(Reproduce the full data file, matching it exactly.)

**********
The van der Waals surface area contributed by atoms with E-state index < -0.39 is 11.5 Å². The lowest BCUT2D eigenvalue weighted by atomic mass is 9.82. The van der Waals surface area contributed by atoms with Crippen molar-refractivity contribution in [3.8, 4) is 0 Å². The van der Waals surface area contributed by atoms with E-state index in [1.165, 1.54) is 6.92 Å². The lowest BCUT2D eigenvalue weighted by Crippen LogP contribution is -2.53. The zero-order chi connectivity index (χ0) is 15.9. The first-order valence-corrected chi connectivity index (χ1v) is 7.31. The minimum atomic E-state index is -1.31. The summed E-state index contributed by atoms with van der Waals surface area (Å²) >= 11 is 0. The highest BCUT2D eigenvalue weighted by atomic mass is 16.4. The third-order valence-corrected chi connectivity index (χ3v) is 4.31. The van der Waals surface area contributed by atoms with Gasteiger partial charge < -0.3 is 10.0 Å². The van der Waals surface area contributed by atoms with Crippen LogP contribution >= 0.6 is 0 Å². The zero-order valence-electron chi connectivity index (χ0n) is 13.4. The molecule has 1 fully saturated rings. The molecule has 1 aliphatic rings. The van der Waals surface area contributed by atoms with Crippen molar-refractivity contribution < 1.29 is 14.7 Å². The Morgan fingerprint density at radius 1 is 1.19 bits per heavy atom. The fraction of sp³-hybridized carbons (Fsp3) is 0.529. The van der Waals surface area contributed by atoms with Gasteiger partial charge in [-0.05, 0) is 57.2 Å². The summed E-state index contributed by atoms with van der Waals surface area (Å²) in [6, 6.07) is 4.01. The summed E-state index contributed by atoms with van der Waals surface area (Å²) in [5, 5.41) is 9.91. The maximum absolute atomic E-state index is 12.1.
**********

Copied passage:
The van der Waals surface area contributed by atoms with E-state index < -0.39 is 11.5 Å². The lowest BCUT2D eigenvalue weighted by atomic mass is 9.82. The van der Waals surface area contributed by atoms with Crippen molar-refractivity contribution in [3.8, 4) is 0 Å². The van der Waals surface area contributed by atoms with E-state index in [1.165, 1.54) is 6.92 Å². The lowest BCUT2D eigenvalue weighted by Crippen LogP contribution is -2.53. The zero-order chi connectivity index (χ0) is 15.9. The first-order valence-corrected chi connectivity index (χ1v) is 7.31. The minimum atomic E-state index is -1.31. The summed E-state index contributed by atoms with van der Waals surface area (Å²) >= 11 is 0. The highest BCUT2D eigenvalue weighted by atomic mass is 16.4. The third-order valence-corrected chi connectivity index (χ3v) is 4.31. The van der Waals surface area contributed by atoms with Gasteiger partial charge < -0.3 is 10.0 Å². The van der Waals surface area contributed by atoms with Crippen LogP contribution >= 0.6 is 0 Å². The zero-order valence-electron chi connectivity index (χ0n) is 13.4. The molecule has 1 fully saturated rings. The molecule has 1 aliphatic rings. The van der Waals surface area contributed by atoms with Crippen molar-refractivity contribution < 1.29 is 14.7 Å². The Morgan fingerprint density at radius 1 is 1.19 bits per heavy atom. The fraction of sp³-hybridized carbons (Fsp3) is 0.529. The van der Waals surface area contributed by atoms with Gasteiger partial charge in [-0.05, 0) is 57.2 Å². The summed E-state index contributed by atoms with van der Waals surface area (Å²) in [6, 6.07) is 4.01. The summed E-state index contributed by atoms with van der Waals surface area (Å²) in [5, 5.41) is 9.91. The maximum absolute atomic E-state index is 12.1.